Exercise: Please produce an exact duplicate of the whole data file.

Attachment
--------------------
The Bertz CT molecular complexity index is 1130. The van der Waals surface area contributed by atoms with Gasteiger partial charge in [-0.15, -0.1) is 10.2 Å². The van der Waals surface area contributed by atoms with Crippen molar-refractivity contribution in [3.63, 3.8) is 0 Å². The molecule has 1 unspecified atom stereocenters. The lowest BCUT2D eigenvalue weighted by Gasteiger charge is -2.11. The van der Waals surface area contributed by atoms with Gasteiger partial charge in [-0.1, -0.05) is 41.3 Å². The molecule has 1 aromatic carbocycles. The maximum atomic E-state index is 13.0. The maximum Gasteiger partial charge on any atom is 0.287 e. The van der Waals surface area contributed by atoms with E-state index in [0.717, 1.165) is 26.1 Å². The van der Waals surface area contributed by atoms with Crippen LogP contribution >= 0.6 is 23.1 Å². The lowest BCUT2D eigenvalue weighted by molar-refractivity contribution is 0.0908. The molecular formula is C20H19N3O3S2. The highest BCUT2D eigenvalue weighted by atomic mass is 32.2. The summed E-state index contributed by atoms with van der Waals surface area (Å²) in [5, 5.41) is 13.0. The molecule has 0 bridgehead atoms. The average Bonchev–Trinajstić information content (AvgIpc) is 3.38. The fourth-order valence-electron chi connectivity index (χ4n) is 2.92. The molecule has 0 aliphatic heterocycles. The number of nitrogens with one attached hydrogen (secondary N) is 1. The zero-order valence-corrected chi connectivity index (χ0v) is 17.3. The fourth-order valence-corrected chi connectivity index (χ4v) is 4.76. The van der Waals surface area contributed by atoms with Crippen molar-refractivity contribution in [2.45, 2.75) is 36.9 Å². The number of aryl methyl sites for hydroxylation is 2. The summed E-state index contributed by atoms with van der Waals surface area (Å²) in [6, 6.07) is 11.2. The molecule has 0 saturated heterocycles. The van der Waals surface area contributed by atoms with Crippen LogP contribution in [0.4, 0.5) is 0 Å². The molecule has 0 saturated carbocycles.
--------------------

The Bertz CT molecular complexity index is 1130. The van der Waals surface area contributed by atoms with Gasteiger partial charge in [-0.15, -0.1) is 10.2 Å². The van der Waals surface area contributed by atoms with Crippen molar-refractivity contribution in [3.63, 3.8) is 0 Å². The molecule has 1 unspecified atom stereocenters. The lowest BCUT2D eigenvalue weighted by Gasteiger charge is -2.11. The van der Waals surface area contributed by atoms with Gasteiger partial charge in [-0.1, -0.05) is 41.3 Å². The molecule has 1 aromatic carbocycles. The maximum atomic E-state index is 13.0. The maximum Gasteiger partial charge on any atom is 0.287 e. The van der Waals surface area contributed by atoms with E-state index in [0.717, 1.165) is 26.1 Å². The van der Waals surface area contributed by atoms with Crippen LogP contribution >= 0.6 is 23.1 Å². The lowest BCUT2D eigenvalue weighted by molar-refractivity contribution is 0.0908. The molecular formula is C20H19N3O3S2. The highest BCUT2D eigenvalue weighted by atomic mass is 32.2. The summed E-state index contributed by atoms with van der Waals surface area (Å²) in [5, 5.41) is 13.0. The molecule has 0 bridgehead atoms. The average Bonchev–Trinajstić information content (AvgIpc) is 3.38. The fourth-order valence-electron chi connectivity index (χ4n) is 2.92. The molecule has 0 aliphatic heterocycles. The number of nitrogens with one attached hydrogen (secondary N) is 1. The zero-order valence-corrected chi connectivity index (χ0v) is 17.3. The fourth-order valence-corrected chi connectivity index (χ4v) is 4.76. The van der Waals surface area contributed by atoms with Crippen molar-refractivity contribution in [2.45, 2.75) is 36.9 Å². The number of aryl methyl sites for hydroxylation is 2. The summed E-state index contributed by atoms with van der Waals surface area (Å²) in [6, 6.07) is 11.2. The molecule has 0 saturated heterocycles. The van der Waals surface area contributed by atoms with Crippen LogP contribution in [0.4, 0.5) is 0 Å². The molecule has 0 saturated carbocycles.